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Tibet: Surveillance, security increased in run-up to New Year celebrations

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Tibet: Surveillance, security increased in run-up to New Year celebrations

The Chinese government has imposed intense restrictions on residents of Tibet’s capital for the Tibetan New Year, with security forces ramping up surveillance and monitoring of residents and conducting random searches, Tibetans inside the region said.

Lhasa, the region’s administrative capital with a population of about 560,000 people, is the heart of New Year celebrations and pilgrimages in the western region. Tibetan Buddhists from other areas go there to visit and pray at significant religious sites such as the Potala Palace, Barkhor Street, Jokhang Temple and Norbulingka Palace.

Chinese authorities announced that the Tibetan New Year, known as Losar, will be celebrated on Feb. 20-26 this year. But they also warned against staging events that could endanger national security and said they would take immediate action against them.

“Beginning in February, Chinese authorities started installing more surveillance cameras in Lhasa ahead of the start of Losar, citing unreasonable reasons such as for security,” said a Tibetan from the region, who like other sources in the story declined to be named so as to speak freely and without retribution by authorities.

“Police are stationed every kilometer where [members of] the public are summoned for random searches, especially of their cell phones,” he told Radio Free Asia.

China maintains a tight grip on Tibet, restricting Tibetans’ political activities and peaceful expression of cultural and religious identity. Tibetans frequently complain of discrimination and human rights abuses by Chinese authorities and policies they say are aimed at eradicating their national and cultural identity.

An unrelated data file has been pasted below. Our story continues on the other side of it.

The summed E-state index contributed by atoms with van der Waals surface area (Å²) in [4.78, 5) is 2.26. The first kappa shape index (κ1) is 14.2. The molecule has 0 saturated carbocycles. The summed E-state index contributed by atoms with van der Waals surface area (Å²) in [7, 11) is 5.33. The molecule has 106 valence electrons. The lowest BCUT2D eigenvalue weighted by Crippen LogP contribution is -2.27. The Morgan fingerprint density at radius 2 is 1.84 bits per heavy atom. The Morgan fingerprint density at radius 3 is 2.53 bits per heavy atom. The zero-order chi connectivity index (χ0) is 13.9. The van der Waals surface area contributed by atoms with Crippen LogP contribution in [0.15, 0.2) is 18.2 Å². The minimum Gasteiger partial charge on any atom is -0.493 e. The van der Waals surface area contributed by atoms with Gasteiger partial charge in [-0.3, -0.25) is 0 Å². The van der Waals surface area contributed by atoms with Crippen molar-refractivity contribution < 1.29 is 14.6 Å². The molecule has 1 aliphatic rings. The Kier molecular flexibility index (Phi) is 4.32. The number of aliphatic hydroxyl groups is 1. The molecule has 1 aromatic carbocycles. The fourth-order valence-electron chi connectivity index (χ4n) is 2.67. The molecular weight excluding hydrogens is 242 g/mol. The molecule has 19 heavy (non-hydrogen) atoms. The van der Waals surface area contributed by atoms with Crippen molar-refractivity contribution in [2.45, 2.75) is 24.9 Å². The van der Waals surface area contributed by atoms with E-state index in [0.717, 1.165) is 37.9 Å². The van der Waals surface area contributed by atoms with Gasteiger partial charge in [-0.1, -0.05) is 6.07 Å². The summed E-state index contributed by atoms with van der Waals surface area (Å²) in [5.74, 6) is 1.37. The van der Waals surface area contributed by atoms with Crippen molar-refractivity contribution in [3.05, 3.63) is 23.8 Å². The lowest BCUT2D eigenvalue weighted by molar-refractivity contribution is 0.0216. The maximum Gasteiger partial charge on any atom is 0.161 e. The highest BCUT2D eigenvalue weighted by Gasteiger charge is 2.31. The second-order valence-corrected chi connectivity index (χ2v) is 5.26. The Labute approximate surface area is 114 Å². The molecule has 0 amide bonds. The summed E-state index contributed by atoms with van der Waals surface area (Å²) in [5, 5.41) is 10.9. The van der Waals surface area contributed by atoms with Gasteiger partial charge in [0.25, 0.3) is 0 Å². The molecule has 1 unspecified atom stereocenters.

During Losar, Chinese security forces are usually deployed in large numbers in Tibetan-populated areas to monitor crowds gathered for religious festivals and to prevent possible protests during the run-up to a politically sensitive anniversary in March.

Tibetan Uprising Day is observed annually on March 10 to commemorate the 1959 Tibetan uprising, when tens of thousands of Tibetans took to the streets of Lhasa in protest against China’s invasion and occupation of their homeland a decade earlier.

This March 14 also marks the 15th anniversary of a 2008 riot in Lhasa during which Chinese police suppressed peaceful Tibetan protests and led to the destruction of Han Chinese shops in the city and deadly attacks on Han Chinese residents.

The event triggered a wave of Tibetan demonstrations against Chinese rule that spread into Tibetan-populated regions of western Chinese provinces. Security forces quelled the protests and detained, beat or shot hundreds of Tibetans.

The Chinese government has not only deployed police and military troops in Lhasa ahead of Losar, but also posted government officials dressed in civilian clothing to spy on Tibetans, another resident from the region said.

“The police are probing every shop and restaurant under an ongoing campaign called ‘Security and Welfare by the Police,’” he told RFA. “And the Tibetans visiting Lhasa from other parts of Tibet who are staying in hotels and guesthouses are constantly investigated and harassed.”

Chinese authorities issued a notification on Feb. 15 that Norbulingka, the traditional summer palace of successive Dalai Lamas, would be open to the public, though visitors would have to show their national identity cards and register their names, said Sangay Kyab, a Spain-based researcher at the Tibetan Center for Human Rights.

“This is something that has never happened before, where people have to register their names and provide an identity card to visit Norbulinka for a pilgrimage,” he said. “So, this is a violation of religious freedom.”

On Tuesday, U.S. Secretary of State Antony Blinken extended well wishes to those celebrating the Tibetan New Year, including over 26,000 members of the Tibetan diaspora in the United States.

“The United States reaffirms our commitment to supporting the preservation of Tibetans’ distinct cultural, linguistic, and religious heritage, including through the ability to select and venerate their religious leaders without interference,“ he said in a statement.

— Report on RFA, Feb 22, 2023